A visual representation of the accommodation market in December.

We ended up finding a place by sheer miracle; after I refreshed the site for a hundredth time, a new listing mysteriously appeared, allowing us to book an apartment in the centre. The relief was short-lived, as I got a call from the owner a couple of days prior to our trip. 'We have a problem' are not the words you want to hear in the Advent-in-Zagreb season.

'I have an elderly couple staying at the place you booked, and the gentleman is recovering from a medical procedure. They were supposed to leave on Saturday morning, but he was just called to come for a check-up on Monday so they want to stay through the weekend...'


Is it Advent we're visiting? Could we maybe come next weekend instead? No. So, no chance to reschedule? No. Could I maybe look for another apartment? Where, in Upper Duck? No. But she doesn't have the heart to kick out an old couple, half of whom is recovering from surgery... Okay, I get that, and I wouldn't insist on it anyway - sounds like a magnet for bad karma. But is there an alternative she could provide?

Well, she said, there is one other option. We could stay at her son's place on Saturday, but I'm free to look into available listings and book another apartment in the meantime. As there were none, I was quick to accept the offer. This wasn't a time to be picky. I bit my tongue when I saw the replacement for our one-bedroom apartment with two double beds was a small bachelor's pad with an ancient pull-out sofa. I bit my tongue when I saw the scorpion-themed paraphernalia on the shelves. I didn't even ask for a partial refund. We were just happy to have a place to crash.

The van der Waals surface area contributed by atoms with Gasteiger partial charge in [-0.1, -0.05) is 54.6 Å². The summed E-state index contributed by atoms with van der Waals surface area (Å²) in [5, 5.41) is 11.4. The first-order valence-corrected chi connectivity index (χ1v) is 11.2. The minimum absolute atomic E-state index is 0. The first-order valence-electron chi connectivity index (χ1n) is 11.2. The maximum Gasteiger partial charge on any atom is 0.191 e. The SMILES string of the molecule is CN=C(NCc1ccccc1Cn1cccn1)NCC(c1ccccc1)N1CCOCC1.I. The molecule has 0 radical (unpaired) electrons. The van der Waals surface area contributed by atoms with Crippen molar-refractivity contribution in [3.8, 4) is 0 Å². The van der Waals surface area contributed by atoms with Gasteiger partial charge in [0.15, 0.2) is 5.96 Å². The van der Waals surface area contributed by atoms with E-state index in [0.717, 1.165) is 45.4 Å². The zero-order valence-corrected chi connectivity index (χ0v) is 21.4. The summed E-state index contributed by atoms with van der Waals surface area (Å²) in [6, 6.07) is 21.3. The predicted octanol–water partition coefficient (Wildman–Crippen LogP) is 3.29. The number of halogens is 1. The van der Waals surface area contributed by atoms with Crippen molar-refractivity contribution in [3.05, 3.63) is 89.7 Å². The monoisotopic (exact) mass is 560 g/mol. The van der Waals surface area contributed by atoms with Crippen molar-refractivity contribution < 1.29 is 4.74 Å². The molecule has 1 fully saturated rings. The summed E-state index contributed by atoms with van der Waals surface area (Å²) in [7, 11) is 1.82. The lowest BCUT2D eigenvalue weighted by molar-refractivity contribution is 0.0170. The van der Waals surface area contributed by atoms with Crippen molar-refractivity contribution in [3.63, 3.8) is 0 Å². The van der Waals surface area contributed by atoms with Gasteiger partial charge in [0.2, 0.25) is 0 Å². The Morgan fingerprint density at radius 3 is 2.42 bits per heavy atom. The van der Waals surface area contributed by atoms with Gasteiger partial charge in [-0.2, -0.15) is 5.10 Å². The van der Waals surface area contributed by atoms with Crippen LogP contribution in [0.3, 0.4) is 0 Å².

Oh, and I checked some of the listings I've looked at in November. That first lovely apartment of mine was booked every single day of the month, with the price going up from 230 to 472 kuna in December. 'Twas the season to be jolly, indeed - people on the continent finally got a taste of the accommodation business on the coast in summer months. Who could blame them for trying to cash in?

Three more weeks passed, and I returned for New Year's Eve. This time I did stay with a friend, but out of curiosity, I checked the accommodation situation once again. Same thing, everything booked. In days leading to December 31, the cups of Airbnb and were overflowing, madness spilling onto social media. I've seen a dozen of desperate appeals on Facebook: groups of friends, young couples, various people who were begging college students to sublet their rooms while they were home for the holidays. I wonder if they all got their lucky ending.

I just got back from Zagreb once again, having spent a weekend in the capital; January 6-7, the last two days of the manifestation. The hype was slowly dying down, and I didn't even bother to check what's on offer online. Some of the Advent locations have already closed, with souvenirs packed up and booths taken down; the festivities were over, after all, and the spirit wasn't as merry as before. It was time to sober up and get on with our lives. The last remaining visitors took some selfies in front of winter-wonderland setups, twirled around at the Ice Park and sipped on mulled wine on the main square. A couple of hours later, a tangible silence descended on the city, save for the fact you could almost hear the residents dwelling in the centre let out a collective sigh of relief. It really did get crowded for a while.